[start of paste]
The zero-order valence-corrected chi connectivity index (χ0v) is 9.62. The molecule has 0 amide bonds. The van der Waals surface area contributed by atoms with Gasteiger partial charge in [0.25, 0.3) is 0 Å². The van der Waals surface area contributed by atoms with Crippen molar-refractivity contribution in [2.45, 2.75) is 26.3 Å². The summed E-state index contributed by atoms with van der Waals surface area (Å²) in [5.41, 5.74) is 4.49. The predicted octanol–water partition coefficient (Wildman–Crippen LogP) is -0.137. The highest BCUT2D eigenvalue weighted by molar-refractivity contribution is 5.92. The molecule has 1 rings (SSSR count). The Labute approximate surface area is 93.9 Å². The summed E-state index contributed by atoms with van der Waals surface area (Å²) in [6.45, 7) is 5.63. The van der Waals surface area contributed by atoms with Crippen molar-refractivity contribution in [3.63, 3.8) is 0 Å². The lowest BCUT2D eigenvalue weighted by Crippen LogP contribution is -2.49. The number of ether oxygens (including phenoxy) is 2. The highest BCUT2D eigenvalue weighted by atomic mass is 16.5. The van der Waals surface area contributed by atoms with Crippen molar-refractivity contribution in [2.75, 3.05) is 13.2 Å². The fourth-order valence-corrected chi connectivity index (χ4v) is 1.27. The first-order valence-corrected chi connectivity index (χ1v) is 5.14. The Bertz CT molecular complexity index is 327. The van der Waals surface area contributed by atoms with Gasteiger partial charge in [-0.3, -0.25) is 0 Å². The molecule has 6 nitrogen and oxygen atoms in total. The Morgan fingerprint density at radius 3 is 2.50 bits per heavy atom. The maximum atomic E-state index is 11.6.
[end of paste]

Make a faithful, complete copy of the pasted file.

The zero-order valence-corrected chi connectivity index (χ0v) is 9.62. The molecule has 0 amide bonds. The van der Waals surface area contributed by atoms with Gasteiger partial charge in [0.25, 0.3) is 0 Å². The van der Waals surface area contributed by atoms with Crippen molar-refractivity contribution in [2.45, 2.75) is 26.3 Å². The summed E-state index contributed by atoms with van der Waals surface area (Å²) in [5.41, 5.74) is 4.49. The predicted octanol–water partition coefficient (Wildman–Crippen LogP) is -0.137. The highest BCUT2D eigenvalue weighted by molar-refractivity contribution is 5.92. The molecule has 1 rings (SSSR count). The Labute approximate surface area is 93.9 Å². The summed E-state index contributed by atoms with van der Waals surface area (Å²) in [6.45, 7) is 5.63. The van der Waals surface area contributed by atoms with Crippen molar-refractivity contribution in [3.63, 3.8) is 0 Å². The lowest BCUT2D eigenvalue weighted by Crippen LogP contribution is -2.49. The number of ether oxygens (including phenoxy) is 2. The highest BCUT2D eigenvalue weighted by atomic mass is 16.5. The van der Waals surface area contributed by atoms with Crippen molar-refractivity contribution in [2.75, 3.05) is 13.2 Å². The fourth-order valence-corrected chi connectivity index (χ4v) is 1.27. The first-order valence-corrected chi connectivity index (χ1v) is 5.14. The Bertz CT molecular complexity index is 327. The van der Waals surface area contributed by atoms with Gasteiger partial charge in [-0.3, -0.25) is 0 Å². The molecule has 6 nitrogen and oxygen atoms in total. The Morgan fingerprint density at radius 3 is 2.50 bits per heavy atom. The maximum atomic E-state index is 11.6.